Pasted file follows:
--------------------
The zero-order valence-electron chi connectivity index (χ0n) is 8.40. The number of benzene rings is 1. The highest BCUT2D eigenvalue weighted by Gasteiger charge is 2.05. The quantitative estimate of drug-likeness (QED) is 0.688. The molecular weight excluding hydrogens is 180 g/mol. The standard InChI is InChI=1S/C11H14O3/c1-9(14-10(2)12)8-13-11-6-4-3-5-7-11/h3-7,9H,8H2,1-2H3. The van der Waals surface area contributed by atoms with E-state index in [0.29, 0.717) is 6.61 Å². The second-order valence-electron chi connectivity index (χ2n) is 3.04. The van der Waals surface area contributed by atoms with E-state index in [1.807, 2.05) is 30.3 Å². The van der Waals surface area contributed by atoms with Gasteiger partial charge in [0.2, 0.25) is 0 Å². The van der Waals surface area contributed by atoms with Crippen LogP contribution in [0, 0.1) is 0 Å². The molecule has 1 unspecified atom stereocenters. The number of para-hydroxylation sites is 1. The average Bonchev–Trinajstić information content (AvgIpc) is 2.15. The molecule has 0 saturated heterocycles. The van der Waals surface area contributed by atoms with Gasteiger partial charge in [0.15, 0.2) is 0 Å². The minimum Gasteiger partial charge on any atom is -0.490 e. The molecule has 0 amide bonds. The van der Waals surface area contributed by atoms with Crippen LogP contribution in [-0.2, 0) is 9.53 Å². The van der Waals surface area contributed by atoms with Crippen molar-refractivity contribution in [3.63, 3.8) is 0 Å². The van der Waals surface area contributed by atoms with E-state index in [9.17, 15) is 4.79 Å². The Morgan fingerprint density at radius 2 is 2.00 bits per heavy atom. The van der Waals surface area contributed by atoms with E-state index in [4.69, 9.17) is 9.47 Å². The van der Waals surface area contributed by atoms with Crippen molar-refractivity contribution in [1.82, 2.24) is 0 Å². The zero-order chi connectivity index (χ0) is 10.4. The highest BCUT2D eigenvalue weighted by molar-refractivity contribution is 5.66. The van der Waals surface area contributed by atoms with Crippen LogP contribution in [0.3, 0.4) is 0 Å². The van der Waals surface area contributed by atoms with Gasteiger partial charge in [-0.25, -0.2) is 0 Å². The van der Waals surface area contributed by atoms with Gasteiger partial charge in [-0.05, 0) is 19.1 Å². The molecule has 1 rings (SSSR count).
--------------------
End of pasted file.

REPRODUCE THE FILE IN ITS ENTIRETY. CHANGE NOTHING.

The zero-order valence-electron chi connectivity index (χ0n) is 8.40. The number of benzene rings is 1. The highest BCUT2D eigenvalue weighted by Gasteiger charge is 2.05. The quantitative estimate of drug-likeness (QED) is 0.688. The molecular weight excluding hydrogens is 180 g/mol. The standard InChI is InChI=1S/C11H14O3/c1-9(14-10(2)12)8-13-11-6-4-3-5-7-11/h3-7,9H,8H2,1-2H3. The van der Waals surface area contributed by atoms with E-state index in [0.29, 0.717) is 6.61 Å². The second-order valence-electron chi connectivity index (χ2n) is 3.04. The van der Waals surface area contributed by atoms with E-state index in [1.807, 2.05) is 30.3 Å². The van der Waals surface area contributed by atoms with Gasteiger partial charge in [0.2, 0.25) is 0 Å². The van der Waals surface area contributed by atoms with Crippen LogP contribution in [0, 0.1) is 0 Å². The molecule has 1 unspecified atom stereocenters. The number of para-hydroxylation sites is 1. The average Bonchev–Trinajstić information content (AvgIpc) is 2.15. The molecule has 0 saturated heterocycles. The van der Waals surface area contributed by atoms with Gasteiger partial charge in [0.15, 0.2) is 0 Å². The minimum Gasteiger partial charge on any atom is -0.490 e. The molecule has 0 amide bonds. The van der Waals surface area contributed by atoms with Crippen LogP contribution in [-0.2, 0) is 9.53 Å². The van der Waals surface area contributed by atoms with Crippen molar-refractivity contribution in [3.63, 3.8) is 0 Å². The van der Waals surface area contributed by atoms with E-state index in [9.17, 15) is 4.79 Å². The Morgan fingerprint density at radius 2 is 2.00 bits per heavy atom. The van der Waals surface area contributed by atoms with E-state index in [4.69, 9.17) is 9.47 Å². The van der Waals surface area contributed by atoms with Crippen molar-refractivity contribution in [1.82, 2.24) is 0 Å². The zero-order chi connectivity index (χ0) is 10.4. The highest BCUT2D eigenvalue weighted by molar-refractivity contribution is 5.66. The van der Waals surface area contributed by atoms with Crippen LogP contribution in [0.3, 0.4) is 0 Å². The van der Waals surface area contributed by atoms with Gasteiger partial charge in [-0.25, -0.2) is 0 Å². The van der Waals surface area contributed by atoms with Gasteiger partial charge in [-0.05, 0) is 19.1 Å². The molecule has 1 rings (SSSR count).